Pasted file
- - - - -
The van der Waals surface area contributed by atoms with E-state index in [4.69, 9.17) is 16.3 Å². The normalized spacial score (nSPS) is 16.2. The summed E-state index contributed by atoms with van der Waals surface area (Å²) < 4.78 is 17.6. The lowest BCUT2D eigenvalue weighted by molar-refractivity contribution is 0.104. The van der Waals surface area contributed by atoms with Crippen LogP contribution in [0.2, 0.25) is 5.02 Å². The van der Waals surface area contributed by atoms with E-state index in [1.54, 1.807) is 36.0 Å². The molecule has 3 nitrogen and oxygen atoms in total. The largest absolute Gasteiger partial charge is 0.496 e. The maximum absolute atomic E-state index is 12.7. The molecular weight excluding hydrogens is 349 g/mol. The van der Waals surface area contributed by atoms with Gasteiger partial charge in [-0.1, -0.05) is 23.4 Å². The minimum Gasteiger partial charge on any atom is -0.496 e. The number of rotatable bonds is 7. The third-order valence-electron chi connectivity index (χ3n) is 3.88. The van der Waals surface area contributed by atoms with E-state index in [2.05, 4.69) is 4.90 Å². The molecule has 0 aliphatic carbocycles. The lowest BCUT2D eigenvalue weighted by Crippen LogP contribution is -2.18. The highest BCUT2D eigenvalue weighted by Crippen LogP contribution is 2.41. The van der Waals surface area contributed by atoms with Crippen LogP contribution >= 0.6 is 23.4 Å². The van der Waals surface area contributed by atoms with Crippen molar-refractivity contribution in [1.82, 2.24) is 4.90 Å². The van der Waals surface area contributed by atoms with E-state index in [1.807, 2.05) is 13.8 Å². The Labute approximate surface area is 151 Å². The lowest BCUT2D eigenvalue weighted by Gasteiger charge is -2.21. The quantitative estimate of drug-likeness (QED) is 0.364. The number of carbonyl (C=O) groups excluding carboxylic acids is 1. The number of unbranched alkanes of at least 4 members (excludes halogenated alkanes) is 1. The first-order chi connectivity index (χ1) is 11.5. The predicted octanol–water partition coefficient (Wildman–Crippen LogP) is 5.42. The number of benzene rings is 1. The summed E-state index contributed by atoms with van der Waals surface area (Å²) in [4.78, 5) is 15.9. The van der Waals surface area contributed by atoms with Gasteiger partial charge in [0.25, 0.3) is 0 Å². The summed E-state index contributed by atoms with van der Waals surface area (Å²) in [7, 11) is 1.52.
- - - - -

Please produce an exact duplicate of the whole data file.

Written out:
The van der Waals surface area contributed by atoms with E-state index in [4.69, 9.17) is 16.3 Å². The normalized spacial score (nSPS) is 16.2. The summed E-state index contributed by atoms with van der Waals surface area (Å²) < 4.78 is 17.6. The lowest BCUT2D eigenvalue weighted by molar-refractivity contribution is 0.104. The van der Waals surface area contributed by atoms with Crippen LogP contribution in [0.2, 0.25) is 5.02 Å². The van der Waals surface area contributed by atoms with E-state index in [1.54, 1.807) is 36.0 Å². The molecule has 3 nitrogen and oxygen atoms in total. The largest absolute Gasteiger partial charge is 0.496 e. The maximum absolute atomic E-state index is 12.7. The molecular weight excluding hydrogens is 349 g/mol. The van der Waals surface area contributed by atoms with Gasteiger partial charge in [-0.1, -0.05) is 23.4 Å². The minimum Gasteiger partial charge on any atom is -0.496 e. The number of rotatable bonds is 7. The third-order valence-electron chi connectivity index (χ3n) is 3.88. The van der Waals surface area contributed by atoms with E-state index in [2.05, 4.69) is 4.90 Å². The molecule has 0 aliphatic carbocycles. The lowest BCUT2D eigenvalue weighted by Crippen LogP contribution is -2.18. The highest BCUT2D eigenvalue weighted by Crippen LogP contribution is 2.41. The van der Waals surface area contributed by atoms with Crippen LogP contribution >= 0.6 is 23.4 Å². The van der Waals surface area contributed by atoms with Crippen molar-refractivity contribution in [1.82, 2.24) is 4.90 Å². The van der Waals surface area contributed by atoms with E-state index in [1.807, 2.05) is 13.8 Å². The Labute approximate surface area is 151 Å². The lowest BCUT2D eigenvalue weighted by Gasteiger charge is -2.21. The quantitative estimate of drug-likeness (QED) is 0.364. The number of carbonyl (C=O) groups excluding carboxylic acids is 1. The number of unbranched alkanes of at least 4 members (excludes halogenated alkanes) is 1. The first-order chi connectivity index (χ1) is 11.5. The predicted octanol–water partition coefficient (Wildman–Crippen LogP) is 5.42. The number of benzene rings is 1. The summed E-state index contributed by atoms with van der Waals surface area (Å²) in [4.78, 5) is 15.9. The van der Waals surface area contributed by atoms with Gasteiger partial charge in [0.25, 0.3) is 0 Å². The summed E-state index contributed by atoms with van der Waals surface area (Å²) in [7, 11) is 1.52.